Minerva Labs, an Israeli cybersecurity startup, is being acquired by Rapid7, a cybersecurity firm that deals with cloud risk and threat detection, for $45 million, $38 million in cash. Minerva’s 14 employees will now go to work for Rapid7.
Rapid7 is a cybersecurity firm that declares its mission is to create a safer digital world by making cybersecurity simpler and more accessible. Rapid7’s security solutions help more than 10,000 global customers unite cloud risk management and threat detection to reduce attack surfaces and eliminate threats with speed and precision. The company currently has a market cap of around $2.4 billion.
Three entrepreneurs established Minerva Labsin 2014: Edi Bobritzki, Erez Briman and Omri Moyal. The company has developed a novel, revolutionary product that protect systems from focused attacks without the need of prior- knowledge/ intelligence/ recognition. The company’s patent based solution created a new paradigm (prevention without recognition).
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“Today is a monumental day for Minerva,” said Eddy Bobritsky, co-founder and CEO of Minerva Labs. “We’ve worked tirelessly to create technology that combats ransomware and puts the power back in the hands of organizations. We are excited to join Rapid7 to continue this journey and integrate our technology into Rapid7’s industry-leading managed detection and response capabilities.”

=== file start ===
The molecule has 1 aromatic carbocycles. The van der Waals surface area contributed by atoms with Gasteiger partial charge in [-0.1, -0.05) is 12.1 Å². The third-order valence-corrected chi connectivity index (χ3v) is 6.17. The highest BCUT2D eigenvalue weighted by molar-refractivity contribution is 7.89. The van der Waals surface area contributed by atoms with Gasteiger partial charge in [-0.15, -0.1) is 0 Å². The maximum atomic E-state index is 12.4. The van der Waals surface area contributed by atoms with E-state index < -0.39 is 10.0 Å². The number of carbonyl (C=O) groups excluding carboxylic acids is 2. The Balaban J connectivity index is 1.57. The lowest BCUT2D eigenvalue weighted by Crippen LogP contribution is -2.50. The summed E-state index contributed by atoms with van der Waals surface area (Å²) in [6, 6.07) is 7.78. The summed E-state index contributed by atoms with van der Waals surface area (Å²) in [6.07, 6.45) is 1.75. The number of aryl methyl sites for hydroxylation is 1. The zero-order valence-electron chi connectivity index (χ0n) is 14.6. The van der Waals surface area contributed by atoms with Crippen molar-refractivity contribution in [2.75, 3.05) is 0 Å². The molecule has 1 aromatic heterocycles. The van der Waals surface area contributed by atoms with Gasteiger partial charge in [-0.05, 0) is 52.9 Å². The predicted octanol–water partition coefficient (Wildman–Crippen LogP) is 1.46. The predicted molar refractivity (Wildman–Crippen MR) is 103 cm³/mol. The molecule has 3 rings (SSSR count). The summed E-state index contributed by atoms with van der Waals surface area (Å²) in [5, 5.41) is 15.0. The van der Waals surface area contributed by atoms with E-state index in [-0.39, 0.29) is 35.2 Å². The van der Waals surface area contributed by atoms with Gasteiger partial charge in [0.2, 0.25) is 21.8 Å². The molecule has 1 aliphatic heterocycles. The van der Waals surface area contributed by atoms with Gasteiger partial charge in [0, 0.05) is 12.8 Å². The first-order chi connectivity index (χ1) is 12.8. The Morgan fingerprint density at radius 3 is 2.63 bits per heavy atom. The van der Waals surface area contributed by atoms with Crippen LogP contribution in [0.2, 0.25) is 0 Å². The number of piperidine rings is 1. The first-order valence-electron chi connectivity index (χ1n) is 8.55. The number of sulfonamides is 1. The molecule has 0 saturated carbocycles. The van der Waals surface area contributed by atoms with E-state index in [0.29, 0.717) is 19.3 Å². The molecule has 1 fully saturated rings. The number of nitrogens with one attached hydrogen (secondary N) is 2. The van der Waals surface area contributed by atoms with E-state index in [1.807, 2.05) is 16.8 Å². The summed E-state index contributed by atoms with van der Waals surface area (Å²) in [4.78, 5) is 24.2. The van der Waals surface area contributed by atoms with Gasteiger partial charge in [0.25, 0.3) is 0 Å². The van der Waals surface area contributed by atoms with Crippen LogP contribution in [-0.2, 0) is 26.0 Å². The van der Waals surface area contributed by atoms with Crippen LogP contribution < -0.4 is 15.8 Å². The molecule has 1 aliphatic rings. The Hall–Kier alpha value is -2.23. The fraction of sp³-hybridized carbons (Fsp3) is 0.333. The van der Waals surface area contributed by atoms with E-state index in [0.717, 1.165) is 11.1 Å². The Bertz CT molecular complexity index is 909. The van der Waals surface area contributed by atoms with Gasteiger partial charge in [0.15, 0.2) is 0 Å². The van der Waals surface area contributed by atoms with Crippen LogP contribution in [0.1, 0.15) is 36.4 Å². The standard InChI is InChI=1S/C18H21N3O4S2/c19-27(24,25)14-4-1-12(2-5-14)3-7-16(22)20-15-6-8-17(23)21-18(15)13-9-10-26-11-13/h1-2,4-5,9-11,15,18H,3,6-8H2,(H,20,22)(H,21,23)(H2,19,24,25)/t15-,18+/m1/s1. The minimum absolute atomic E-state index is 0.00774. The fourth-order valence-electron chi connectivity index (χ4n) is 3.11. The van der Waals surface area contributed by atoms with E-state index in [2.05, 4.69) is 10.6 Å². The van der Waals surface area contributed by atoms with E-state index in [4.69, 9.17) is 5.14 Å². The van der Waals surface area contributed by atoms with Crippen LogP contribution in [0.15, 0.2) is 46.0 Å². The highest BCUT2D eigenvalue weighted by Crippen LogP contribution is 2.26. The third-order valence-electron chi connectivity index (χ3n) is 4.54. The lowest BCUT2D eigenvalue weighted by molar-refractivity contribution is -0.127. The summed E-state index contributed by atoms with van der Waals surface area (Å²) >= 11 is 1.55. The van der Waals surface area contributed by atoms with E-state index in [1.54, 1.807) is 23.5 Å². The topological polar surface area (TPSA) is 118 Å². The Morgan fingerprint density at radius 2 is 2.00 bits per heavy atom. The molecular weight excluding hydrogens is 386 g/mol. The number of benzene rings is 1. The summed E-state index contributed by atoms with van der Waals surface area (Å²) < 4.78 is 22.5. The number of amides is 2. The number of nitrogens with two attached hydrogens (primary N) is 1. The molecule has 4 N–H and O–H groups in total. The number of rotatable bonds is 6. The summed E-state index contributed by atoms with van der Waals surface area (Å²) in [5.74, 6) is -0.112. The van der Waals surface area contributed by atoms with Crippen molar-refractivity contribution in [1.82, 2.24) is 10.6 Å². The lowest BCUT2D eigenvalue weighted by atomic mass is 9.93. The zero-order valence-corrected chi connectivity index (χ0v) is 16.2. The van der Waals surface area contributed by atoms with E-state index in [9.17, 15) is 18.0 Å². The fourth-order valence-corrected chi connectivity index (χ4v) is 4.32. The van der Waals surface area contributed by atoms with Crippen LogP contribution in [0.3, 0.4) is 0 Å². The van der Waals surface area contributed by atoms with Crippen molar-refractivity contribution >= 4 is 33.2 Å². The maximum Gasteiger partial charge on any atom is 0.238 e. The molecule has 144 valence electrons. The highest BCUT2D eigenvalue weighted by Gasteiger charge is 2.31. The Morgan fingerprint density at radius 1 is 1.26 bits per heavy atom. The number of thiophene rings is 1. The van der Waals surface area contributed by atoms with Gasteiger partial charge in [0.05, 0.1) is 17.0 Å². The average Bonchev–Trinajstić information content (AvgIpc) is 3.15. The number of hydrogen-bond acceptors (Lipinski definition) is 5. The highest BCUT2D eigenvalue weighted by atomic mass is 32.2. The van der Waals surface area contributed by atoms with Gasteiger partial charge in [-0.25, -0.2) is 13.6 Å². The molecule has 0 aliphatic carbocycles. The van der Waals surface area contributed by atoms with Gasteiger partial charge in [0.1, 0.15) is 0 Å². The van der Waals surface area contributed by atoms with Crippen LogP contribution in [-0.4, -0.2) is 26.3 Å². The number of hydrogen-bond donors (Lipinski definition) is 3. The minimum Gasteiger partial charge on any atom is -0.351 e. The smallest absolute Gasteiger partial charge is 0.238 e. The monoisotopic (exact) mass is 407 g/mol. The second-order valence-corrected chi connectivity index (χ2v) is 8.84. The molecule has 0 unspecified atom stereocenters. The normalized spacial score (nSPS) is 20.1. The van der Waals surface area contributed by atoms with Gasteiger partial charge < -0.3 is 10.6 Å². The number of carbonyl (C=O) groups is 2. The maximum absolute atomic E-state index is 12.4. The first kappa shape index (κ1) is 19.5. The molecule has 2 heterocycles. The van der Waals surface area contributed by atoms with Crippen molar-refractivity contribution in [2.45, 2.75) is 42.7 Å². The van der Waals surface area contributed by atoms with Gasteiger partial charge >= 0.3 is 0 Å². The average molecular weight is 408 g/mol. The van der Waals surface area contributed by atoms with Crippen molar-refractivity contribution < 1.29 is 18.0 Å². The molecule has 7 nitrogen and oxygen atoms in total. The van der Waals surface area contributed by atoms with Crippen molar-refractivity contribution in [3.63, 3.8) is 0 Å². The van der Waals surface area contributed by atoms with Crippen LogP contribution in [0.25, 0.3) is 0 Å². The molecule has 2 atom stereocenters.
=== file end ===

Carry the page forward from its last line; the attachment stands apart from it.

But Bobritsky told Calcalist that Minerva Labs was not even looking to get bought out.
“Our focus was strategic investment from cyber companies that have a significant market hold,” he explained. “We wanted to penetrate the market faster through them and on the basis of the infrastructure they built.”
The Minerva Labs CEO went on to say that cyber companies know how to value technology, so the talks also progressed to the level of examining the technology and various integration options. This, in turn, led to talks about the possibility of selling the company when the buyer “presented us with its vision and how Minerva integrates into it. Finally, Erez and I decided to sell the company as a strategy to join a larger organization that manages developed marketing infrastructures.”